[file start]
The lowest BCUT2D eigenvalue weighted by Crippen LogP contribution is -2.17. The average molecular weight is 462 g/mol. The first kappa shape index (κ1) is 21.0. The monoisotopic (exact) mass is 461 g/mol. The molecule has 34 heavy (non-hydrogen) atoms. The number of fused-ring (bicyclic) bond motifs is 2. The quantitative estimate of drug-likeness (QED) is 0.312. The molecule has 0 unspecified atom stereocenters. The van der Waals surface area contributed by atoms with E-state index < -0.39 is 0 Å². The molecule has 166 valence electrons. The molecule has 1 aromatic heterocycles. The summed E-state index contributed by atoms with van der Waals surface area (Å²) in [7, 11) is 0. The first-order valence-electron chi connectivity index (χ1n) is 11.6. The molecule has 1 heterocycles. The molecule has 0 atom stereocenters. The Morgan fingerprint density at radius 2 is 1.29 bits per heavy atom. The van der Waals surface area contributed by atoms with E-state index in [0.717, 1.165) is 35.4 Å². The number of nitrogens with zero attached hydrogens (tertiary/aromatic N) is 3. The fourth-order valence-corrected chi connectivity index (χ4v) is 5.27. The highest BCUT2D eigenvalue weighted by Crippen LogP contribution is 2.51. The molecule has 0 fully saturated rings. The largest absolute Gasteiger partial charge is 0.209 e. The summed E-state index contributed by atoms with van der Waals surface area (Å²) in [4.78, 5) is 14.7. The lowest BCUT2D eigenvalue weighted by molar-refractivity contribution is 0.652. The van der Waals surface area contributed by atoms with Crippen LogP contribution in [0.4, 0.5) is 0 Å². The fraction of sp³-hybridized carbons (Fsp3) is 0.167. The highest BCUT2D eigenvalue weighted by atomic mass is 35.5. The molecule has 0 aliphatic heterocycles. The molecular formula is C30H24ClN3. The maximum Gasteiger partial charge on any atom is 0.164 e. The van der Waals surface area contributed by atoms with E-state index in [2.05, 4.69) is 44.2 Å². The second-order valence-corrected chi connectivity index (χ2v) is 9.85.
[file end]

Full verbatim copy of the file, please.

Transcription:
The lowest BCUT2D eigenvalue weighted by Crippen LogP contribution is -2.17. The average molecular weight is 462 g/mol. The first kappa shape index (κ1) is 21.0. The monoisotopic (exact) mass is 461 g/mol. The molecule has 34 heavy (non-hydrogen) atoms. The number of fused-ring (bicyclic) bond motifs is 2. The quantitative estimate of drug-likeness (QED) is 0.312. The molecule has 0 unspecified atom stereocenters. The van der Waals surface area contributed by atoms with E-state index < -0.39 is 0 Å². The molecule has 166 valence electrons. The molecule has 1 aromatic heterocycles. The summed E-state index contributed by atoms with van der Waals surface area (Å²) in [7, 11) is 0. The first-order valence-electron chi connectivity index (χ1n) is 11.6. The molecule has 1 heterocycles. The molecule has 0 atom stereocenters. The Morgan fingerprint density at radius 2 is 1.29 bits per heavy atom. The van der Waals surface area contributed by atoms with E-state index in [0.717, 1.165) is 35.4 Å². The number of nitrogens with zero attached hydrogens (tertiary/aromatic N) is 3. The fourth-order valence-corrected chi connectivity index (χ4v) is 5.27. The highest BCUT2D eigenvalue weighted by Crippen LogP contribution is 2.51. The molecule has 0 fully saturated rings. The largest absolute Gasteiger partial charge is 0.209 e. The summed E-state index contributed by atoms with van der Waals surface area (Å²) in [4.78, 5) is 14.7. The lowest BCUT2D eigenvalue weighted by molar-refractivity contribution is 0.652. The van der Waals surface area contributed by atoms with Crippen LogP contribution in [0.4, 0.5) is 0 Å². The fraction of sp³-hybridized carbons (Fsp3) is 0.167. The highest BCUT2D eigenvalue weighted by atomic mass is 35.5. The molecule has 0 aliphatic heterocycles. The molecular formula is C30H24ClN3. The maximum Gasteiger partial charge on any atom is 0.164 e. The van der Waals surface area contributed by atoms with E-state index in [2.05, 4.69) is 44.2 Å². The second-order valence-corrected chi connectivity index (χ2v) is 9.85.